Brown University made a major course reversal on Tuesday, reinstating its track and field program back to varsity status after marking it as one of 11 programs cut across a "Excellence in Brown Athletics Initiative" on May 28, a move potentially seen as a cost-cutting gesture.
But in a letter to its community on Saturday, Brown President Christina Paxton later revealed that the cutting of the program, a Brown news release stated, was largely to help "Brown remain in compliance with a 1998 settlement agreement stemming from a Title IX lawsuit."
The decision impacted over 50 athletes across cross country and indoor and outdoor track and field, along with multiple coaches. The initiative, on top of that, ultimately cut nearly 30-percent of varsity sports at the university.
However, student-athletes at the Ivy League institution did not back down in the face of adversity, immediately advocating for a reversal in decision with letters to administrators, a website dedicated to saving the program and athletes of the team ultimately working to gain nearly 50,000 signatures through a Change.org petition.
However, an essay by Princeton graduate Russell Dinkins on June 2 on Medium may have been the objective voice this movement needed, as the former mid-distance Ivy League champ reminded Brown leaders how diverse and multi-cultural the track and field team at the university really was. He wrote:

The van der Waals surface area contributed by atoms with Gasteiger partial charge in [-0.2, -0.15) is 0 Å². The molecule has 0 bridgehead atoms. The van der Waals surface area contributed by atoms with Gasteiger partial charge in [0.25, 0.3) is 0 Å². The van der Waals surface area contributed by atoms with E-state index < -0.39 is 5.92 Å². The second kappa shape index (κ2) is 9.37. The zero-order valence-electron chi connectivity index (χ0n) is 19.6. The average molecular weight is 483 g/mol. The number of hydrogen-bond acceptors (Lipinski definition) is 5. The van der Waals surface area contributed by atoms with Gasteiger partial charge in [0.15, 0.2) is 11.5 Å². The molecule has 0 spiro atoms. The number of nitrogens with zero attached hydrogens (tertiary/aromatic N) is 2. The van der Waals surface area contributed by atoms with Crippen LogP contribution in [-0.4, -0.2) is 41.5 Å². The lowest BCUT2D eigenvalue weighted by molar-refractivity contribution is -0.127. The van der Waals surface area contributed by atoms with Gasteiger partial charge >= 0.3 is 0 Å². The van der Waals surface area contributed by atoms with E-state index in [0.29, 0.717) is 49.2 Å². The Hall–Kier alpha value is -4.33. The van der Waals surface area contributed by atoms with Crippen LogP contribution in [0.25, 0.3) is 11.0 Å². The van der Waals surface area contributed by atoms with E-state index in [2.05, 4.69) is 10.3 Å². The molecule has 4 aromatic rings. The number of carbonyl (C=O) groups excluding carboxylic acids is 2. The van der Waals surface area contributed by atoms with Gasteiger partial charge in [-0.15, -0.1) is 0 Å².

You cannot address racial injustice without addressing socioeconomic and educational injustice.The legacy of slavery is directly responsible for the disproportionally low-income and low educational attainment of Black Americansto this day. Elite institutions such as Brown offer opportunities for upward mobility for low-income individuals, and sports, in particular, provide a distinct pathway to an elite education. However affluent sports are over-represented at elite universities and 65% of Ivy League athletes are white.
By cutting Track and Field, Brown is literally taking away admissions opportunities for Black male athletes while preserving admission opportunities for white athletes in affluent sports. And to add insult to injury, sailing is being elevated to varsity while track will be reduced to a club team with no recruiting slots.Brown should be finding more opportunities for Black Men to go to Brown, not fewer.
A week later, Brown made a U-turn on its position. Brown President Christina Paxson wrote:
"Our students, alumni and parents took the time to share their deeply personal stories of the transformative impact that participation in track, field and cross country has had on their lives," she wrote. "Many noted that, through Brown's history, these sports have been a point of entry to higher education for academically talented students who otherwise would not have had the opportunity, many of them students of color. In addition, we heard from members of the women's track, field and cross country teams who made a compelling case that eliminating the men's program would adversely impact the women's program."
The move boosts Brown's varsity teams back up to 32. No other changes are expected on horizon for the university.
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